New Delhi, May 5
The Supreme Court today said it was open to considering various options for medical admissions this academic year (2016-17), but ruled out the possibility of allowing private educational institutions to conduct their own tests.
A Bench headed by Justice Anil R Dave asked the Centre to give its views by tomorrow on the feasibility of giving another chance to the candidates who had appeared for the first phase of the National Eligibility-cum-Entrance Test (NEET) conducted on May 1. This could be done by letting them take the second phase of NEET scheduled for July 24.
The Bench was also willing to consider the plea for permitting the state governments to conduct the state-level entrance tests for admissions to MBBS and BDS courses.
On April 29, the Bench had refused to modify its previous day’s order for medical admissions only through NEET. Today, the court said it was revisiting the issue in view of the practical difficulties that had cropped up in the admission process this year due to paucity of time and the fact that several states had already conducted their own tests or were in the process of doing so.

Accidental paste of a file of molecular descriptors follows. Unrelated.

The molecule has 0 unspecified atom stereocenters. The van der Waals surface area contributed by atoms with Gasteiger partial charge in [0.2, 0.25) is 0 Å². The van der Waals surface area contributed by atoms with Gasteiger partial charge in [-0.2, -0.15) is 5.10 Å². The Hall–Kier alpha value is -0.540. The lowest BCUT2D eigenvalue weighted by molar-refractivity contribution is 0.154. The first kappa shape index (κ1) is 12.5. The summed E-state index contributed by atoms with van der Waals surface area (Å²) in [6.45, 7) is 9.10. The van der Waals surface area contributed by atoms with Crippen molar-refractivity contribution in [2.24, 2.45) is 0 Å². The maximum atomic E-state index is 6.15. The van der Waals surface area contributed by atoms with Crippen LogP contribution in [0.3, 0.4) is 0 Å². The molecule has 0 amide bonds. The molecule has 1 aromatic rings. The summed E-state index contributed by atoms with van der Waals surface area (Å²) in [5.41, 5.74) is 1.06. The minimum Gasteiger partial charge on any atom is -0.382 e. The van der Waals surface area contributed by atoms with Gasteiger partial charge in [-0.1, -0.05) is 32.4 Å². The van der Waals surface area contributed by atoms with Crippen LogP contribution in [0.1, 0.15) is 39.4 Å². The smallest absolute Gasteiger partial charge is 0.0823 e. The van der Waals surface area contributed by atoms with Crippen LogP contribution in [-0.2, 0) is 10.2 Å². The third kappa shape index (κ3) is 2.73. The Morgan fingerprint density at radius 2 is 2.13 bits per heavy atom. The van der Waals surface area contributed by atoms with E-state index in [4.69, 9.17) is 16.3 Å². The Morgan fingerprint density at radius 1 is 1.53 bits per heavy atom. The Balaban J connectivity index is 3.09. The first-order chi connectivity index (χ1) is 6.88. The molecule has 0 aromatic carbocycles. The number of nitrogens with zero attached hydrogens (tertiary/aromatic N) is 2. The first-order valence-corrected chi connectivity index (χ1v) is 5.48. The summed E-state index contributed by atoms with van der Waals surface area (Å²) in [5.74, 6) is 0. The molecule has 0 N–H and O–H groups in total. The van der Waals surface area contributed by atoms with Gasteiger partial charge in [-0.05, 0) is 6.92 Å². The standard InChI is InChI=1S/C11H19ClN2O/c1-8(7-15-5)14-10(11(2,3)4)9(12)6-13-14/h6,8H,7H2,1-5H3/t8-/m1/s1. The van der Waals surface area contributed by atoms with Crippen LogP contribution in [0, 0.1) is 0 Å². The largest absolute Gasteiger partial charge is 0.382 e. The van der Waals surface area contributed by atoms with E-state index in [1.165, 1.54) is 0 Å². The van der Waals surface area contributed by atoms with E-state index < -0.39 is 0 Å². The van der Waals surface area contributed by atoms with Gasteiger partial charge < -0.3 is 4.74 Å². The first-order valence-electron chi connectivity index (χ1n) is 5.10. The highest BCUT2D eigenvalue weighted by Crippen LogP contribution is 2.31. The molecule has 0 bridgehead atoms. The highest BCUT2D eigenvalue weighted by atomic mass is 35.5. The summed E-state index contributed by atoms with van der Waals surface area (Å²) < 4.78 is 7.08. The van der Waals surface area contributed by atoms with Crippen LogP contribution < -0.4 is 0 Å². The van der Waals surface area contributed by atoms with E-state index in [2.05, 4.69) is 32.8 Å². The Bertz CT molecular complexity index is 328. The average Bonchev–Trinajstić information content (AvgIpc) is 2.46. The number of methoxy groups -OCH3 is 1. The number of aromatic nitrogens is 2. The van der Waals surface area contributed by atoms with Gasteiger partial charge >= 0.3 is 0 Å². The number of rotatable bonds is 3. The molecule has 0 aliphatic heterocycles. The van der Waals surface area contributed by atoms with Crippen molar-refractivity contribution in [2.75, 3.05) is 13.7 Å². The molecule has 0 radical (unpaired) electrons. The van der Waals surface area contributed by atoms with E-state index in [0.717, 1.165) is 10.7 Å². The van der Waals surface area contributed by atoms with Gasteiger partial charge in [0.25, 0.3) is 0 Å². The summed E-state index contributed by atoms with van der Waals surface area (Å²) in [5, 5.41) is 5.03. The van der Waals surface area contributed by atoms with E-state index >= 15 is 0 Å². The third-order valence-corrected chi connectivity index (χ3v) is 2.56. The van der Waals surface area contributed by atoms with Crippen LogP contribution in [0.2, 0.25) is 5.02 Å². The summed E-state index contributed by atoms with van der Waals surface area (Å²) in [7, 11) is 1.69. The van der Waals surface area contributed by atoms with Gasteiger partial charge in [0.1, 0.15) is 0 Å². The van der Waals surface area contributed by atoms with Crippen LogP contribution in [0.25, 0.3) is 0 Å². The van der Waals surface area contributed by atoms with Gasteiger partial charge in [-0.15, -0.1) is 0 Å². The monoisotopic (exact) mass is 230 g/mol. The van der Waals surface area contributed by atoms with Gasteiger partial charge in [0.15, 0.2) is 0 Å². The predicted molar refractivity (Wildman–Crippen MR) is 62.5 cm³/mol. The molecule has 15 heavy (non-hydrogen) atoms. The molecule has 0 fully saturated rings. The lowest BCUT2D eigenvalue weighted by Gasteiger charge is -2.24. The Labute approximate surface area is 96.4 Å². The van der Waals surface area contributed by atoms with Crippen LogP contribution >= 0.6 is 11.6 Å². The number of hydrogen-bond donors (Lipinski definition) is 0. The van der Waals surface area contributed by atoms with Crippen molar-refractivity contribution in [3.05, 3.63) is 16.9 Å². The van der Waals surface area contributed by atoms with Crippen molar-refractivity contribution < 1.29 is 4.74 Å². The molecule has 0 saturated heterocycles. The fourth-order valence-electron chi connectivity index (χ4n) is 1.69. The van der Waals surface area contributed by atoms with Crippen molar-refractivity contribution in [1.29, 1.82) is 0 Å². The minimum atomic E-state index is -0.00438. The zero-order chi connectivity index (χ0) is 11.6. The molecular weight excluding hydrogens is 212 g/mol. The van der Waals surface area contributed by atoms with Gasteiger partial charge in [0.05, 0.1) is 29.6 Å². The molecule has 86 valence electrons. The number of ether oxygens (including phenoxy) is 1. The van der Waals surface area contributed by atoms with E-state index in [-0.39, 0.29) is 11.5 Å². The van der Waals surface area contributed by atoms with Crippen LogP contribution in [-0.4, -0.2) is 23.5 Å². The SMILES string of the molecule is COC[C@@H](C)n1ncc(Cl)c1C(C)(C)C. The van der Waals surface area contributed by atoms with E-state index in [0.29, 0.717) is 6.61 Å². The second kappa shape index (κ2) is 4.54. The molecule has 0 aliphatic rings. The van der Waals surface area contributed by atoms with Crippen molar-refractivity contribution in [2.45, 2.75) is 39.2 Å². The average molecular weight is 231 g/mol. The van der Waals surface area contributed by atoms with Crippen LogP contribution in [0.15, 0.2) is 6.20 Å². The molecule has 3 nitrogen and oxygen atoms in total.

The Bench was also informed that more than 50,000 students who had applied for phase one of NEET did not appear for the test as some of the state-level examinations were also conducted the same day – May 1.
The Centre has also pleaded that the students opting for the July 24 test would have an advantage as they had more time to prepare for NEET.
Today, the government told the court that it would be difficult to give another chance to phase one students, placed at about 600,000, as this would increase the number of candidates for the July 24 exam to 30 lakh which would be unmanageable.
Appearing for Jammu and Kashmir, senior advocate Gopal Subramanian today pleaded for exempting the state from NEET as it enjoyed special status under Articles 370 and 35A of the Constitution.
The Bench is hearing objections to NEET by several states and private institutions, including deemed universities and minority bodies. The arguments will continue tomorrow.
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